Peter Cooper was a good deal of an inventor, and made an improvement in the machines that helped their sale, so that he built up quite a large and prosperous business. But after the war ended the demand for shearing machines fell off, and he looked around for something that would pay better. There happened to be a little grocery store for sale at some distance above the town of that day. Fields and vacant lots surrounded it. As he wanted to change his business, he bought this place and moved his home to the store—for he was married by this time. He was now twenty-three years of age.

It is an interesting fact that the little store stood just where the great Cooper Institute now stands. The young merchant was looking far forward. The city was fast growing, and would in time grow round this spot, so that the land which he bought at a cheap price would become very valuable. But he had his future evening school already in his mind, and fancied that some day the plot of ground would become a good central spot for the building he proposed to erect.

There was one thing that must be said for Peter Cooper; he was a born man of business. Everything he touched paid. He knew nothing about the grocery trade, but he soon had his store on a paying basis. And the money he made in this, and that he had made in the machine shop, enabled him after some years to buy out a glue factory and to pay down in cash every penny of the price. At the same time he was supporting his father and his two sisters and paying his brother's way in a medical school. He had made himself the good angel of the family.

The glue factory, like everything he handled, proved profitable, and grew to be one of the most important in the country. He made isinglass as well as glue, and went into other lines of business, and bought all the pieces of land he could find for sale around his grocery store plot, until in time he owned the whole block on Astor Place, where Third and Fourth Avenues now meet. It was thus he got together the ground on which his evening school for boys was to be built.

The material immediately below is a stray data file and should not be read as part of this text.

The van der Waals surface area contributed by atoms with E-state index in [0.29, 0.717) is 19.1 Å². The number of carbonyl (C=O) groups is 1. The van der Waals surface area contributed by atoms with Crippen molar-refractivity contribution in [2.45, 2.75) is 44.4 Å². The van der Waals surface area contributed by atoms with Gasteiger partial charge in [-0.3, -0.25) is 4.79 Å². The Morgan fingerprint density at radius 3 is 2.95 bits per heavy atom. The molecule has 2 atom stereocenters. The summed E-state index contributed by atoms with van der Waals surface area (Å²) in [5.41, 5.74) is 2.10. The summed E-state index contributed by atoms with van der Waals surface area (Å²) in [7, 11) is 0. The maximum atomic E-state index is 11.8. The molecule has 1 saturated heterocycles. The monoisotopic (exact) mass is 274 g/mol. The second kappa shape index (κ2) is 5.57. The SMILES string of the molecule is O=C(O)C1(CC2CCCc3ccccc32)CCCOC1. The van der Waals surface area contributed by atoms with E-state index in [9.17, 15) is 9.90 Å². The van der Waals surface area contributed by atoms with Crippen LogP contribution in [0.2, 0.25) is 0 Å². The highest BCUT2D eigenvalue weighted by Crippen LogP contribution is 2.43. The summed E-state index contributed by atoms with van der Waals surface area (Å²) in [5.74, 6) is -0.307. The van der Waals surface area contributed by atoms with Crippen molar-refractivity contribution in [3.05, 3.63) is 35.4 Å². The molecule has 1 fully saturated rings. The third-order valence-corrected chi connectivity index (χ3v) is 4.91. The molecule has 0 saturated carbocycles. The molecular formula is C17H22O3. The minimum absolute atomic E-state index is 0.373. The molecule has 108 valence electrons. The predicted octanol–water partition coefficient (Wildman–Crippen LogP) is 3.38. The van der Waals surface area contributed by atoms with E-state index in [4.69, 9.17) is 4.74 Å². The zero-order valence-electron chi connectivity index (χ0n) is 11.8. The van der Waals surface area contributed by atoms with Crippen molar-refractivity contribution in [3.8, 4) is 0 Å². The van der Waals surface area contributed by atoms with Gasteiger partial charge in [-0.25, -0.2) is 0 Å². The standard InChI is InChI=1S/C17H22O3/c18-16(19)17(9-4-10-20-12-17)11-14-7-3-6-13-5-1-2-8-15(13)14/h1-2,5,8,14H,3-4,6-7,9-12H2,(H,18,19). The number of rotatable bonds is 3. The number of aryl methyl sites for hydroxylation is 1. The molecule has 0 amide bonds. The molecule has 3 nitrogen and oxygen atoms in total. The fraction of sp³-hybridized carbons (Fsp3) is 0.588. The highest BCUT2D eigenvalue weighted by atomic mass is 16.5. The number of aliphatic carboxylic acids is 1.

In 1828 there was much land speculation in Baltimore. The Baltimore and Ohio Railroad, the first important one in the country, was then being built, and many thought it would bring business prosperity to that city. Peter Cooper evidently thought so. He was now getting to be quite a capitalist, and concluded that Baltimore property would be a good investment, so he bought three thousand acres of land within the city limits, paying for it one hundred and fifty thousand dollars. This was only thirty-five dollars an acre, seemingly a very small price for city territory, but it soon began to seem as if he had paid too much, for the building of the road came to an end. All the money invested had been used, and the stockholders would not put in any more. They were afraid of losing what they had already paid in.

This was not to Peter Cooper's liking. He was now a large holder of Baltimore property, and wanted to make it profitable. So he asked the stockholders to wait a while and he would see if he could do something to help their road. He would build them a steam-engine suited to run upon it.

At that time there was not a locomotive in this country except one or two that had been imported from England. And there were not many in that country, for the locomotive was a new thing even there. George Stephenson had only lately invented his improved engine. But Cooper, as we have said, had the inventive faculty, and he set himself to building a steam engine adapted to the new railroad. He succeeded in this. His locomotive was the first ever built in this country, but it was a good one. It was in some ways better than those that had been built in England.